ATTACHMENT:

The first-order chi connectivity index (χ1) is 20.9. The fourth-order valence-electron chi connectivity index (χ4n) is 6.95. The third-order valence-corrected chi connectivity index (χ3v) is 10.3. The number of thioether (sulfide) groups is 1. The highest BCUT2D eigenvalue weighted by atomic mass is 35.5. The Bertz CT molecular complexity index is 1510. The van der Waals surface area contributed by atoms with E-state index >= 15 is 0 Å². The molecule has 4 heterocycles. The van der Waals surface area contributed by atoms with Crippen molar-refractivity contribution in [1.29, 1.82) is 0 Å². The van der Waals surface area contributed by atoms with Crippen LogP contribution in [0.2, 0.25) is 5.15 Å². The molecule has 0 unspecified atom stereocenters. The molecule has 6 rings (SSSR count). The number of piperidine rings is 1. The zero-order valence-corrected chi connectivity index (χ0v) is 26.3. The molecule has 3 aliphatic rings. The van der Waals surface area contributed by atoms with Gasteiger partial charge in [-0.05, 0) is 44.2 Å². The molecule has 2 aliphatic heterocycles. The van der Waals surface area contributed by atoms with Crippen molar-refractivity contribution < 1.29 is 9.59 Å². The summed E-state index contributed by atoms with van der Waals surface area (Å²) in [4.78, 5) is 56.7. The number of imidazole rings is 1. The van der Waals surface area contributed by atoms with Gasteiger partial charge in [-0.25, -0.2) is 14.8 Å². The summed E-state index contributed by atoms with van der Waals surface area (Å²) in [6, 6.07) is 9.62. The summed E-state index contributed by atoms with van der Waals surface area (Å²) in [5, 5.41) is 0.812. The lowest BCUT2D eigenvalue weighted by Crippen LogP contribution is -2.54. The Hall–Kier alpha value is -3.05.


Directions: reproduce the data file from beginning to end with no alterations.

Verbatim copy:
The first-order chi connectivity index (χ1) is 20.9. The fourth-order valence-electron chi connectivity index (χ4n) is 6.95. The third-order valence-corrected chi connectivity index (χ3v) is 10.3. The number of thioether (sulfide) groups is 1. The highest BCUT2D eigenvalue weighted by atomic mass is 35.5. The Bertz CT molecular complexity index is 1510. The van der Waals surface area contributed by atoms with E-state index >= 15 is 0 Å². The molecule has 4 heterocycles. The van der Waals surface area contributed by atoms with Crippen molar-refractivity contribution in [1.29, 1.82) is 0 Å². The van der Waals surface area contributed by atoms with Crippen LogP contribution in [0.2, 0.25) is 5.15 Å². The molecule has 0 unspecified atom stereocenters. The molecule has 6 rings (SSSR count). The number of piperidine rings is 1. The zero-order valence-corrected chi connectivity index (χ0v) is 26.3. The molecule has 3 aliphatic rings. The van der Waals surface area contributed by atoms with Gasteiger partial charge in [-0.05, 0) is 44.2 Å². The molecule has 2 aliphatic heterocycles. The van der Waals surface area contributed by atoms with Crippen molar-refractivity contribution < 1.29 is 9.59 Å². The summed E-state index contributed by atoms with van der Waals surface area (Å²) in [4.78, 5) is 56.7. The number of imidazole rings is 1. The van der Waals surface area contributed by atoms with Gasteiger partial charge in [-0.25, -0.2) is 14.8 Å². The summed E-state index contributed by atoms with van der Waals surface area (Å²) in [6, 6.07) is 9.62. The summed E-state index contributed by atoms with van der Waals surface area (Å²) in [5, 5.41) is 0.812. The lowest BCUT2D eigenvalue weighted by Crippen LogP contribution is -2.54. The Hall–Kier alpha value is -3.05.